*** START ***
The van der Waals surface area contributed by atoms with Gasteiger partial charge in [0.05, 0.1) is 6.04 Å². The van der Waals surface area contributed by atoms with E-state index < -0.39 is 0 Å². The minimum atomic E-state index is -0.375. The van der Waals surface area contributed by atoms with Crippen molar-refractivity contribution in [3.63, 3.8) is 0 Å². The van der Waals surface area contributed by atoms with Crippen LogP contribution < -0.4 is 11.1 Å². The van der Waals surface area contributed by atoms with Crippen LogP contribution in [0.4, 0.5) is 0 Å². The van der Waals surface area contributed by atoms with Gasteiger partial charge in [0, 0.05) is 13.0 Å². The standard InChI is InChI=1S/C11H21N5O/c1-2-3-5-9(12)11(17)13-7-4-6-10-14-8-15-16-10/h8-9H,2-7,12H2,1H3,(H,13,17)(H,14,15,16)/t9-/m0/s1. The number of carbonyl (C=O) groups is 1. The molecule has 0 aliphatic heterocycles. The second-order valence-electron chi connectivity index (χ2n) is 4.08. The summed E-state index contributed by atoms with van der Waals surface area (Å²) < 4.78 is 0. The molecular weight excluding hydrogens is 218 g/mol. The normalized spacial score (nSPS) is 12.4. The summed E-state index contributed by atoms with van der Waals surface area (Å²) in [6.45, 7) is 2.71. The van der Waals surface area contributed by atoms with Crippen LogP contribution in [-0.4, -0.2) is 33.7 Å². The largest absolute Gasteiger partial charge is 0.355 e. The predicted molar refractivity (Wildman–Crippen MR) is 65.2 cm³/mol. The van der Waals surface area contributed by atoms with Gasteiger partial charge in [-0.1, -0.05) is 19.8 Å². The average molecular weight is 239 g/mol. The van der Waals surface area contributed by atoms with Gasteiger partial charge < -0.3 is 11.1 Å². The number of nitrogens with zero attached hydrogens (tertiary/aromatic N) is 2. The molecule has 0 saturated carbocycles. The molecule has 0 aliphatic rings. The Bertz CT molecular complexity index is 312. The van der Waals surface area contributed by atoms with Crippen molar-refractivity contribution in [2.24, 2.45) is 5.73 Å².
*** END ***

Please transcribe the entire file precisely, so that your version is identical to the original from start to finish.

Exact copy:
The van der Waals surface area contributed by atoms with Gasteiger partial charge in [0.05, 0.1) is 6.04 Å². The van der Waals surface area contributed by atoms with E-state index < -0.39 is 0 Å². The minimum atomic E-state index is -0.375. The van der Waals surface area contributed by atoms with Crippen molar-refractivity contribution in [3.63, 3.8) is 0 Å². The van der Waals surface area contributed by atoms with Crippen LogP contribution < -0.4 is 11.1 Å². The van der Waals surface area contributed by atoms with Crippen LogP contribution in [0.4, 0.5) is 0 Å². The van der Waals surface area contributed by atoms with Gasteiger partial charge in [0, 0.05) is 13.0 Å². The standard InChI is InChI=1S/C11H21N5O/c1-2-3-5-9(12)11(17)13-7-4-6-10-14-8-15-16-10/h8-9H,2-7,12H2,1H3,(H,13,17)(H,14,15,16)/t9-/m0/s1. The number of carbonyl (C=O) groups is 1. The molecule has 0 aliphatic heterocycles. The second-order valence-electron chi connectivity index (χ2n) is 4.08. The summed E-state index contributed by atoms with van der Waals surface area (Å²) < 4.78 is 0. The molecular weight excluding hydrogens is 218 g/mol. The normalized spacial score (nSPS) is 12.4. The summed E-state index contributed by atoms with van der Waals surface area (Å²) in [6.45, 7) is 2.71. The van der Waals surface area contributed by atoms with Crippen LogP contribution in [-0.4, -0.2) is 33.7 Å². The largest absolute Gasteiger partial charge is 0.355 e. The predicted molar refractivity (Wildman–Crippen MR) is 65.2 cm³/mol. The van der Waals surface area contributed by atoms with Gasteiger partial charge in [-0.1, -0.05) is 19.8 Å². The average molecular weight is 239 g/mol. The van der Waals surface area contributed by atoms with Gasteiger partial charge < -0.3 is 11.1 Å². The number of nitrogens with zero attached hydrogens (tertiary/aromatic N) is 2. The molecule has 0 saturated carbocycles. The molecule has 0 aliphatic rings. The Bertz CT molecular complexity index is 312. The van der Waals surface area contributed by atoms with Crippen molar-refractivity contribution in [2.24, 2.45) is 5.73 Å².